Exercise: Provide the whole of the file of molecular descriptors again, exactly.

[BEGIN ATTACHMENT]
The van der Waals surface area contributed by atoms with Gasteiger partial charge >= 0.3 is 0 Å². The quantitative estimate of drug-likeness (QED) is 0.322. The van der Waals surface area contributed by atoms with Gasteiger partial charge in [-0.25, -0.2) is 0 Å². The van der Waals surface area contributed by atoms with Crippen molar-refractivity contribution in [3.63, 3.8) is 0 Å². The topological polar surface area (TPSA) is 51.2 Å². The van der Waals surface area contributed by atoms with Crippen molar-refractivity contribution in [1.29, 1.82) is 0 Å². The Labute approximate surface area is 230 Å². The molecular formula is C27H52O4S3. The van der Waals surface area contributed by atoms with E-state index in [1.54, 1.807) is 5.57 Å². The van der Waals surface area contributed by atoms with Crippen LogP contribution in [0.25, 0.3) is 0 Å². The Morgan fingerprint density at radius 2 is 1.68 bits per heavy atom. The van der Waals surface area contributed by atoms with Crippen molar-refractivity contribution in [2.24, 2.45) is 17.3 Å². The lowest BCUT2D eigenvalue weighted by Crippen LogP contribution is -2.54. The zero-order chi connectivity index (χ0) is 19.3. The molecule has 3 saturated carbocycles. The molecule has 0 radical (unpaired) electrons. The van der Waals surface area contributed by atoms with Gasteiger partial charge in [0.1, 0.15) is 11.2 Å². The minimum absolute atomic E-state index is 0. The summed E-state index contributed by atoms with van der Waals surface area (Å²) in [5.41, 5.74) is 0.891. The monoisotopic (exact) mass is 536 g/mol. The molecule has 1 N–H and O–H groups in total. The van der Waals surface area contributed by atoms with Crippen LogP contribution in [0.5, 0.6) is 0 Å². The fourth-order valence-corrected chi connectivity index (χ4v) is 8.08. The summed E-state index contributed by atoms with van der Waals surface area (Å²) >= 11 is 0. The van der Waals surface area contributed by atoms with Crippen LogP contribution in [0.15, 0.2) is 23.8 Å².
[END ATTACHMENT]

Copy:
The van der Waals surface area contributed by atoms with Gasteiger partial charge >= 0.3 is 0 Å². The quantitative estimate of drug-likeness (QED) is 0.322. The van der Waals surface area contributed by atoms with Gasteiger partial charge in [-0.25, -0.2) is 0 Å². The van der Waals surface area contributed by atoms with Crippen molar-refractivity contribution in [3.63, 3.8) is 0 Å². The topological polar surface area (TPSA) is 51.2 Å². The van der Waals surface area contributed by atoms with Crippen molar-refractivity contribution in [1.29, 1.82) is 0 Å². The Labute approximate surface area is 230 Å². The molecular formula is C27H52O4S3. The van der Waals surface area contributed by atoms with E-state index in [1.54, 1.807) is 5.57 Å². The van der Waals surface area contributed by atoms with Crippen LogP contribution in [0.25, 0.3) is 0 Å². The Morgan fingerprint density at radius 2 is 1.68 bits per heavy atom. The van der Waals surface area contributed by atoms with Crippen molar-refractivity contribution in [2.24, 2.45) is 17.3 Å². The lowest BCUT2D eigenvalue weighted by Crippen LogP contribution is -2.54. The zero-order chi connectivity index (χ0) is 19.3. The molecule has 3 saturated carbocycles. The molecule has 0 radical (unpaired) electrons. The van der Waals surface area contributed by atoms with Gasteiger partial charge in [0.1, 0.15) is 11.2 Å². The minimum absolute atomic E-state index is 0. The summed E-state index contributed by atoms with van der Waals surface area (Å²) in [5.41, 5.74) is 0.891. The monoisotopic (exact) mass is 536 g/mol. The molecule has 1 N–H and O–H groups in total. The van der Waals surface area contributed by atoms with Crippen LogP contribution in [0.5, 0.6) is 0 Å². The fourth-order valence-corrected chi connectivity index (χ4v) is 8.08. The summed E-state index contributed by atoms with van der Waals surface area (Å²) >= 11 is 0. The van der Waals surface area contributed by atoms with Crippen LogP contribution in [0.15, 0.2) is 23.8 Å².